IE & Semitic roots

Dominique.Thillaud thillaud at UNICE.FR
Mon Nov 10 10:21:28 EST 1997

At 10:42 +0100 10/11/97, Luis Gonzalez-Reimann wrote:

>I'm not sure I understand what you mean by IE roots not having an intrinsic
>vowel.  When you state an IE root, it has a vowel.  Say, for instance, *paa
>(Skt. paal); *men (Skt. man); *deik (Skt. dRz); *do (Skt. daa); *dus (Skt.
>duS).  There are also IE roots that consist solely of vowels; such as *ai,
>*ei, *o.  These can then have different grades.  (I am using Calvert
>Watkins' simplified notation).

That's sure that Eurindian had vowels, but the problem of their status and
origin in the roots is not simple:

        1) we can't consider 'i' and 'u' as pure vowels, because they are
just vocalic forms of semi-vowels 'y' and 'w' and able to alternate with
consonantic or diphthongued forms (the same is true for 'm', 'n', 'r' and
        2) some of Greek vowels 'e', 'a', 'o' (short or long) can be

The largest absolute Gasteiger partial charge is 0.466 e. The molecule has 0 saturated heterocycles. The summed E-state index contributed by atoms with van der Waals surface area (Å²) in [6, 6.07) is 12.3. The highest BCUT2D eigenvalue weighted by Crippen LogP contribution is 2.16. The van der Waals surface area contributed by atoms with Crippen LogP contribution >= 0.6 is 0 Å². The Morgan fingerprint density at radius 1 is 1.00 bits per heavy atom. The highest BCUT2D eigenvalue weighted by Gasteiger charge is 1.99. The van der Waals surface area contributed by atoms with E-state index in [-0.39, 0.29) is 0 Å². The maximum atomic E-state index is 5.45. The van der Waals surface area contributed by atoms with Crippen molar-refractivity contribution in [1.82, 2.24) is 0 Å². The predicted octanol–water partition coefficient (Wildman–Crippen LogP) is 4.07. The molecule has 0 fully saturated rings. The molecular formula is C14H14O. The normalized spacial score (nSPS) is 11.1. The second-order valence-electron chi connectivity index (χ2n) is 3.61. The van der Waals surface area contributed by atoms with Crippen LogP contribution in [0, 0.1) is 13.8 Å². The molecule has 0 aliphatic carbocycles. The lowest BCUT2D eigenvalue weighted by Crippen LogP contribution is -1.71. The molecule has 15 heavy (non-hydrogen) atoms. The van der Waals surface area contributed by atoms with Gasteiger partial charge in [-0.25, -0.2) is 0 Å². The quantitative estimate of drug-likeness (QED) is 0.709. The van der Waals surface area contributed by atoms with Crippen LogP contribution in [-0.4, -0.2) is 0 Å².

considered as evolutions of laryngeals 'H1', 'H2', 'H3' who all can give
Sanskrit 'i' or 'aa'.
        3) the only 'true' vowel who can remaind in an Eurindian root is
the alternance '' / 'e' / 'o' (Sanskrit '' / 'a' / 'a'). Because the degree
'empty' can occur, we can't considere it as an 'intrinsic' vowel.
        4) it's true that some 'a' seems to be intrinsic in certain
Eurindian words, but this words are frequently expressive or popular ones
and we know too few about this level of language.
        5) in your examples,
*men- is (3) (a-mn-esy, men-tal, Greek pf. me-mon-a),
*paa (to protect) is (2) (Greek pOma "lid", perhaps pitR ?),
*paa (to drink) make difficulties,
*do is (2, H3) (-di-ta),
*dus is (1) (Greek deuomai "to lack" < *deusomai)
*deik is (1) (adikSi, Greek deiknumi "to point to") and without rapport with:
*derk is (1) (dRz-, Greek derkomai, pf. dedorka "to see with intensity",
degree empty in Greek drakOn "snake, dragon" (here, Greek 'ra' = Sanskrit

It's therefore possible to say that, in a certain sense, Eurindian *roots*
are without vowels. Some problems are left unresolved, but this
presentation is commonly accepted as a good working base.
        Hoping to help,

Dominique THILLAUD
Universite' de Nice Sophia-Antipolis, France

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